Last night I was lucky enough (along with 1700 other mostly old people) to be the first in the world to see George Clooney’s new film ‘Ides of March’ at the Venice Film Festival. Directed by Clooney and starring himself, Ryan Gosling, Evan Rachel Wood, Marisa Tomei, Paul Giamatti and Philip Seymour Hoffman, the film fits nicely into the ‘political thriller’ genre.
‘Ides of March’ tells the story of Democratic canditate Mike Morris (played by Clooney, and based on Howard Dean, who ran as a Democratic candidate for United States presidency in 2004). The film focuses on the character Stephen Myers (played by Gosling), Morris’ idealistic manager who follows the political campaign across the country. While having an affair with the intern Molly Stearns (played by Wood), Myers discovers that Morris previously slept with, and impregnated her. The plot explores Myer’s efforts to hide this potentially damaging political scandal, Molly’s fear and (well founded) paranoia of being exposed, and her subsequent suicide. Along the way Myers is fired and his unwavering idealism is replaced by an intense, selfish desire for revenge and a proclivity for blackmail.
Despite a simple plot, the film brings up complex issues surrounding gender, power and politics. Evan Rachel Wood’s character is portrayed as a young, flirty intern. Having been made intern through her father’s connections, she sleeps first with the presidential candidate and then with his manager, at one point asking the latter if he thinks she is a slut. Only 20 years old, she is perhaps more naive and confused than one would first assume. Seduced first by Morris, it seems she turns to Myers as a cry for help when she discovers she is pregnant. Here the audience becomes aware of her victimisation- she is left pregnant and scared by Morris, who is happily married and has a reputation to uphold, and then fears her situation will be exposed by Myers after he is fired. Out of fear, she comits suicide, with both men are left unscathed, if not better off by her death. For Morris, a potential scandal is averted, helping him maintain his happy marriage and clean reputation. For Myers, he gains leverage over the presidential candidate, threatening to out the story if he is not rehired. The feelings of the girl are irrelevant.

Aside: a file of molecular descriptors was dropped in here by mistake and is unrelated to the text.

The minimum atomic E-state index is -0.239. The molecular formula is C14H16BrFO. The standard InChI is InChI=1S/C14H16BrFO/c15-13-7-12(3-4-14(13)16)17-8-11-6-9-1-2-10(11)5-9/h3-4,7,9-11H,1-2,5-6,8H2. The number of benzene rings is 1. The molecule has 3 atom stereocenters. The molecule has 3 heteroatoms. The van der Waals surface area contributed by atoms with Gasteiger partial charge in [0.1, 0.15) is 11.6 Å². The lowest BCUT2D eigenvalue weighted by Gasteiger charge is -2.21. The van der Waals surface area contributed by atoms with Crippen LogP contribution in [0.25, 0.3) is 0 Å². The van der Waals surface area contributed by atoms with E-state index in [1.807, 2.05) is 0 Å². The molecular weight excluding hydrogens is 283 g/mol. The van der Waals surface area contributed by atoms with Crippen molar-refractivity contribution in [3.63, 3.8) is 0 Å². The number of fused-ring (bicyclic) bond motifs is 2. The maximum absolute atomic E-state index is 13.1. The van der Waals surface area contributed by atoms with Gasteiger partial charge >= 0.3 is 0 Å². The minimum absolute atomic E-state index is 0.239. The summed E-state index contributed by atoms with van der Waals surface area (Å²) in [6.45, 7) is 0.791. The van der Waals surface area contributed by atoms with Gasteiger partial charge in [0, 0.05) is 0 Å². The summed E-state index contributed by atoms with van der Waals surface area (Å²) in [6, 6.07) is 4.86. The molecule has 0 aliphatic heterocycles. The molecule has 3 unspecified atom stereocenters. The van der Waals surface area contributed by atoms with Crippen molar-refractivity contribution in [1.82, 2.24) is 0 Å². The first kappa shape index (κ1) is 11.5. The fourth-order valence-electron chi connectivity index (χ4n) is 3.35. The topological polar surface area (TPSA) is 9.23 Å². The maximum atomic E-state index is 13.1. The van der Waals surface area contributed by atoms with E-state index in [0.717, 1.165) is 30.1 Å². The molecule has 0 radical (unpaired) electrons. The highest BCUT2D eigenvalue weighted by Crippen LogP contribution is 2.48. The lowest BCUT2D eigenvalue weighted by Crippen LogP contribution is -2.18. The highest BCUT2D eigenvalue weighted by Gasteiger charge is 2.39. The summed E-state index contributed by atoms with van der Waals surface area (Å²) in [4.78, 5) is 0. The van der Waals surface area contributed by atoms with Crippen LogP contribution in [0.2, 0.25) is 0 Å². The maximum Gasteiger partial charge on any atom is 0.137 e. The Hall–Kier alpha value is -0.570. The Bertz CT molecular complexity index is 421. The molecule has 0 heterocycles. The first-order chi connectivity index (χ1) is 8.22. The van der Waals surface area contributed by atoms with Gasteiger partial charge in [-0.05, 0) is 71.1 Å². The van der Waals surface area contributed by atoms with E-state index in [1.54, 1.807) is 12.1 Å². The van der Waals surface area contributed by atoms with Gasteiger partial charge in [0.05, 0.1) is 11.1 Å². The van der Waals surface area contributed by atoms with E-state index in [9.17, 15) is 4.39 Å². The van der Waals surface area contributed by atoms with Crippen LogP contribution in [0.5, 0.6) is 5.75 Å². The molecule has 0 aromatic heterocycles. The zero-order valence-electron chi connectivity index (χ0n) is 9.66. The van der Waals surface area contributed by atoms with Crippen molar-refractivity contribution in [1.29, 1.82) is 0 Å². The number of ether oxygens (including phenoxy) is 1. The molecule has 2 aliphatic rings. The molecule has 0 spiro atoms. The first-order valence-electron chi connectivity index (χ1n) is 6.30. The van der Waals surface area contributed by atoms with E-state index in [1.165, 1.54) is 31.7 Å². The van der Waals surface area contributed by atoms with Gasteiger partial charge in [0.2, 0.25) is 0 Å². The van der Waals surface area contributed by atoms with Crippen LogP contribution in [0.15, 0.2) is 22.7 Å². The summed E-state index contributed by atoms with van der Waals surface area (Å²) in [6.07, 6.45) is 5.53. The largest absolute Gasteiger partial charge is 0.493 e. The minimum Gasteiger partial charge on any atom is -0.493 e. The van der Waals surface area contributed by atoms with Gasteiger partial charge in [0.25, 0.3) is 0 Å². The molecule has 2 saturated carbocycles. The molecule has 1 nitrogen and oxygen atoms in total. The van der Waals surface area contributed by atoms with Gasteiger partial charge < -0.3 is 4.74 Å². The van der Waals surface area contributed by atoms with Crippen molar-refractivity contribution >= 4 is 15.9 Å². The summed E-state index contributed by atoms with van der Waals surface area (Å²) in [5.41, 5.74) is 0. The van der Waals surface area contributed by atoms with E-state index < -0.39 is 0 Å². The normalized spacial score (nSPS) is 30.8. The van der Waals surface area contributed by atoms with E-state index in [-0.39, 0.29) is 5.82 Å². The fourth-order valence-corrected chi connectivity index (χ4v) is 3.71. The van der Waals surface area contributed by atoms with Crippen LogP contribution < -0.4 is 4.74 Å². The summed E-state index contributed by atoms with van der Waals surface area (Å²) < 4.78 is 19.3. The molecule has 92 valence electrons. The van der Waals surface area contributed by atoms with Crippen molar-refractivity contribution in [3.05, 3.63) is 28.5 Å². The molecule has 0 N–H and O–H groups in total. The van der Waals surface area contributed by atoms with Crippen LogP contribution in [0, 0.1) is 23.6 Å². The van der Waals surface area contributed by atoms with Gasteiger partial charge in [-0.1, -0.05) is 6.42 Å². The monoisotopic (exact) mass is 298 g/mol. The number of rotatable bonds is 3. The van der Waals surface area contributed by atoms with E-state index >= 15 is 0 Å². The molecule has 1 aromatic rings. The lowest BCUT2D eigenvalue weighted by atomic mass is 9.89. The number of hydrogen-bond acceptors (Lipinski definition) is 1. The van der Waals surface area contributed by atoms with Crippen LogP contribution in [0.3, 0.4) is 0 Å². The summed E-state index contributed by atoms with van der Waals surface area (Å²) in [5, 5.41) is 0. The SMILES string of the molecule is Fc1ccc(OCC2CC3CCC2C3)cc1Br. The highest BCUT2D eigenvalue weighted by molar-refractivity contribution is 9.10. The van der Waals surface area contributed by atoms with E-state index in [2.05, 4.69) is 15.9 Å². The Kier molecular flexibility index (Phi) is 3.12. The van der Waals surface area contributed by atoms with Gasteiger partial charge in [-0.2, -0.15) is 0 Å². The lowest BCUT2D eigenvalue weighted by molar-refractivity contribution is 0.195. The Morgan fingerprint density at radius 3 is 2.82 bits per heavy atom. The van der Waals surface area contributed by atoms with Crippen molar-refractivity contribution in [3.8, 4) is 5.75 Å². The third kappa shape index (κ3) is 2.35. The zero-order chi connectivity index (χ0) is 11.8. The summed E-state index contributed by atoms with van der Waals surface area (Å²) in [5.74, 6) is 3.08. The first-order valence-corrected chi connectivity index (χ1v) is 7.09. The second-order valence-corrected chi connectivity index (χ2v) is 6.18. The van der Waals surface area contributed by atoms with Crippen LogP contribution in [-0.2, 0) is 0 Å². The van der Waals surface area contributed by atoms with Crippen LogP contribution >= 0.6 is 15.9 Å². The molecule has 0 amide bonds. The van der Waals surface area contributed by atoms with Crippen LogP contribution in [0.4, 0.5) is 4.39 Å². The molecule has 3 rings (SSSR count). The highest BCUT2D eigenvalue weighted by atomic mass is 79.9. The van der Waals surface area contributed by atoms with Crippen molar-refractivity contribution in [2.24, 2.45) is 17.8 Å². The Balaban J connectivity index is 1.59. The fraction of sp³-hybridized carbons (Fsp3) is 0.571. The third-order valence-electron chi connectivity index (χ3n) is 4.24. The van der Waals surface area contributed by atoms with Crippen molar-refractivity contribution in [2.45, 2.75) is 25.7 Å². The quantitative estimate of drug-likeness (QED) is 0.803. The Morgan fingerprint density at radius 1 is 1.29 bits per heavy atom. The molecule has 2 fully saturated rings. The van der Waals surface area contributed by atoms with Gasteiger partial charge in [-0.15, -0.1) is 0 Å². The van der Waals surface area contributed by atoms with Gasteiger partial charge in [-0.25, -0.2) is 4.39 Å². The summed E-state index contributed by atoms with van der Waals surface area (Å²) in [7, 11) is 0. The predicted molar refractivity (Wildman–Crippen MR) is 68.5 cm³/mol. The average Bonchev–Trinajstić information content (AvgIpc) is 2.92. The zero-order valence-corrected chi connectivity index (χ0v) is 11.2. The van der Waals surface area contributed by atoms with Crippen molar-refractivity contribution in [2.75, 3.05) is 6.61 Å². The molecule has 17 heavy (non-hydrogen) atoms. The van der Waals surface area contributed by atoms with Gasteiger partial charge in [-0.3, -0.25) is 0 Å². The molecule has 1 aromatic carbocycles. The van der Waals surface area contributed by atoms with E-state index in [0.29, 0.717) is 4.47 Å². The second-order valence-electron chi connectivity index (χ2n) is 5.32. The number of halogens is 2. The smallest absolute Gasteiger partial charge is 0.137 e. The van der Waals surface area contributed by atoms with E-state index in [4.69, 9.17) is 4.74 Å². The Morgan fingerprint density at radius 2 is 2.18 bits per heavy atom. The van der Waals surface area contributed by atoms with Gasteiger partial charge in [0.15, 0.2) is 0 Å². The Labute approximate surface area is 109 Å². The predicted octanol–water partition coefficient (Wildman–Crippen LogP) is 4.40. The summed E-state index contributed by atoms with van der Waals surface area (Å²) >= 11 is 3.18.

While the film is based on the real life candidacy of William Dean, the Molly Stearn subplot is said to be entirely fictional. Nevertheless, you need not look far to find instances of abuses of power occuring in politics. Justin Chang succinctly describes “Ho-hum insights into the corruption of American politics are treated like staggering revelations.” I agree completely. While ‘The Ides of March’ is a strong film, it failes to pose new questions or challenge audiences about the reality of American politics. 3.5/5 stars